Friday, April 09, 2010

April 9 - Caracol and Mountain Pine Ridge

There were nine people on our trip. I met Rob and Sara, an English couple, at Midas Resort as we waited for the collectivo to pick us up. Another couple from England and four medical students, three from England and one Canadian, made up the rest of the group.
Oscar, sixty percent Mayan and forty percent Spanish, was our guide. He completed primary school. He found caring for his younger brothers and sisters and going to school at the same time too difficult. He talked about, among other things, how far he had to walk twice a day to get drinking water for the family. Being as it was Friday once he had completed the tour, which began at 7 am and will finish at 5 pm, he was going to take a three hour bus ride to the northern part of Belize, then walk one hour to his small village to spend the weekend with his wife and children. They live in a small hut with a grass roof, and they all sleep in one bed. He has been a guide for fifteen years, but only works as a guide from November to May, tourist season. The rest of the year he farms sugar cane.
His family speaks Mayan, Creole, Spanish and English. They all sleep in a twin bed most of the time he sleeps on the floor because his children are getting bigger and there isn’t enough room for him. The house isn’t big enough for another bed.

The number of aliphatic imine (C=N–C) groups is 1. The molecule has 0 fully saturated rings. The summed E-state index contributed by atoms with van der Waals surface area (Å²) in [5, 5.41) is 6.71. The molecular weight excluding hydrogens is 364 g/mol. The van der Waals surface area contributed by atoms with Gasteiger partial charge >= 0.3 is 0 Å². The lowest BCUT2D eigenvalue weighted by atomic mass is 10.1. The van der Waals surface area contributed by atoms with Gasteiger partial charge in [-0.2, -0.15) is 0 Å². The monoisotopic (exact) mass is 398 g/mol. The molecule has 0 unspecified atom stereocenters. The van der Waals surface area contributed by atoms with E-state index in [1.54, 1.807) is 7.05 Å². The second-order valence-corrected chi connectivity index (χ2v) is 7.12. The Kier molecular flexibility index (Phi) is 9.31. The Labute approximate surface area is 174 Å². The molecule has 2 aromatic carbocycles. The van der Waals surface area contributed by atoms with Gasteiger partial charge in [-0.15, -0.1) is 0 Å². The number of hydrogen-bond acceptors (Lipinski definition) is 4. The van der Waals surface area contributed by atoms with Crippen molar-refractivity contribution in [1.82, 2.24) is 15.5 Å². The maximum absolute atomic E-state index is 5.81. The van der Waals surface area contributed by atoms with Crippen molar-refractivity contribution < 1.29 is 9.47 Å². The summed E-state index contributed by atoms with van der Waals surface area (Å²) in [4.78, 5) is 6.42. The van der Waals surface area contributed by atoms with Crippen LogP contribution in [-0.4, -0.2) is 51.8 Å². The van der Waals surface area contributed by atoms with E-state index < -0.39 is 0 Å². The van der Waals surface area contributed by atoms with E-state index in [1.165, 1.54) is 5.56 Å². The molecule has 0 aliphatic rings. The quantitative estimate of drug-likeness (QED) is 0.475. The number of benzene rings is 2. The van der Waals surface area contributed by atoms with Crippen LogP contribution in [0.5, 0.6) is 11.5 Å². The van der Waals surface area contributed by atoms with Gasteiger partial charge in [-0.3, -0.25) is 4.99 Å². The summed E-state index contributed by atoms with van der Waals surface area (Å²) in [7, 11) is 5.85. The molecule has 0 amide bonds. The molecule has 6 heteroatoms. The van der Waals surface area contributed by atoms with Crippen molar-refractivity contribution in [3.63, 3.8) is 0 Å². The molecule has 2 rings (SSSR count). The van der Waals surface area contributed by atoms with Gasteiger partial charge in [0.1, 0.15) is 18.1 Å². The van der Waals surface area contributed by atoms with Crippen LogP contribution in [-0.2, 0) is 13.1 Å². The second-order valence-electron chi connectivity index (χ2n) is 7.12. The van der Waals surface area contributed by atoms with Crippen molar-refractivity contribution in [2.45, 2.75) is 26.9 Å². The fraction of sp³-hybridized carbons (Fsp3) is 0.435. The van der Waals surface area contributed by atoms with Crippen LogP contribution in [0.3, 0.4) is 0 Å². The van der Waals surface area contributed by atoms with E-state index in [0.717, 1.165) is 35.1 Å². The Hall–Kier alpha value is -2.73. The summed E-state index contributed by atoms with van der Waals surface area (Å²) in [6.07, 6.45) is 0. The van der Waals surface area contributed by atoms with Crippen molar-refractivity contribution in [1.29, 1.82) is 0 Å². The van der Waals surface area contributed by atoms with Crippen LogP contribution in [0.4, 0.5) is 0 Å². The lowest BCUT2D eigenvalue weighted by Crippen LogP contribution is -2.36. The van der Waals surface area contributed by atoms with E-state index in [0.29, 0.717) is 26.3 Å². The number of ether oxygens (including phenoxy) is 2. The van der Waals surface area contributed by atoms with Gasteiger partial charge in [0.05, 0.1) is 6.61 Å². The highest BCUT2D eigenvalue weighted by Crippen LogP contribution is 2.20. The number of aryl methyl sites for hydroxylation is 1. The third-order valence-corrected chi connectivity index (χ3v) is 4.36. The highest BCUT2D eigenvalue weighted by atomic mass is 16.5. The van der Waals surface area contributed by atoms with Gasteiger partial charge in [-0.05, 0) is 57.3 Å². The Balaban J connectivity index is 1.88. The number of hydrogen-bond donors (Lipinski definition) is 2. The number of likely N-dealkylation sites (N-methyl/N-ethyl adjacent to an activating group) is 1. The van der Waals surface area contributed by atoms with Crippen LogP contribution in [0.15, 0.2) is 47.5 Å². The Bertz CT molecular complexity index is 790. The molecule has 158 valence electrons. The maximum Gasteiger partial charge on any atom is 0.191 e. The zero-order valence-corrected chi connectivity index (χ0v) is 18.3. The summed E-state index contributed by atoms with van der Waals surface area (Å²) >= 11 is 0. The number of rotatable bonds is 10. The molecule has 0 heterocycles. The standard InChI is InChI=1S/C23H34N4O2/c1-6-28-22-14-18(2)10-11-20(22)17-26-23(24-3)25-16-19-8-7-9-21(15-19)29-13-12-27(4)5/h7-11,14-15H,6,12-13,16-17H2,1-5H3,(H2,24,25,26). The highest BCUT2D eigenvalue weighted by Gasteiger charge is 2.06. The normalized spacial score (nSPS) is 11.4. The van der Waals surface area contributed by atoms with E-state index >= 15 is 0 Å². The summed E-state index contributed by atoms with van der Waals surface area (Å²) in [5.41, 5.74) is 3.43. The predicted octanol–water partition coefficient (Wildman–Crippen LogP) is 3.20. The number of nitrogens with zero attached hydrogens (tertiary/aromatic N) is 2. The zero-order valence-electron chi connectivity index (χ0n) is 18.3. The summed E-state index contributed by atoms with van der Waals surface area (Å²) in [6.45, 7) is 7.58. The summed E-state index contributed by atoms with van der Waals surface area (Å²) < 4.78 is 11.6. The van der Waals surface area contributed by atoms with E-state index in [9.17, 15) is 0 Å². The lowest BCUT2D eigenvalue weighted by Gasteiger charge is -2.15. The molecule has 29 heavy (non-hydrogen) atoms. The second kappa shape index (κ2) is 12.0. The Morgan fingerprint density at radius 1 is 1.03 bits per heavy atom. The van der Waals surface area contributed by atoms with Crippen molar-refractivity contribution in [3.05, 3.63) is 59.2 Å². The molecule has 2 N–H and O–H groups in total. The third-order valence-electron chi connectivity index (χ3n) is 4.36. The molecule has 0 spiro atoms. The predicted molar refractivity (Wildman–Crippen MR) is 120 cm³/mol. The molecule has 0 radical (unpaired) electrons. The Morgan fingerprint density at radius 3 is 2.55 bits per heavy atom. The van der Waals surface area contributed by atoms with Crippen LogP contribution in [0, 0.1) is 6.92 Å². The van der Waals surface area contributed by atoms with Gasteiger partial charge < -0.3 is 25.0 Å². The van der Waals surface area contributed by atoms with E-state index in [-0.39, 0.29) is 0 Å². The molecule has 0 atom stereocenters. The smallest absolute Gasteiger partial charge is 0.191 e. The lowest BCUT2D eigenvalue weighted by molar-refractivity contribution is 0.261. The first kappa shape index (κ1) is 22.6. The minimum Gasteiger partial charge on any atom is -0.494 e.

He has a dream. To get a $50,000 loan from the government, build a house in St. Ignazio that would include an office for his business, buy a computer and advertise his services to Europeans.
On our way to Caracol we see a Jaguar. He’s lounging on the road and not very interested in moving when the collectivo stops. Eventually he wanders off into the pine forest. Oscar tells us some guides have worked for fifteen years and have never seen a Jaguar. This is our lucky day.
Caracol, a Mayan ruin, is not a UNESCO World Heritage Site, but Oscar tells us that in its day it was famous for winning a battle with the people of Tikal.
We eat lunch, move on to the Rio Frio Cave, and the Rio On where we swim in the natural whirl pools and water slides.

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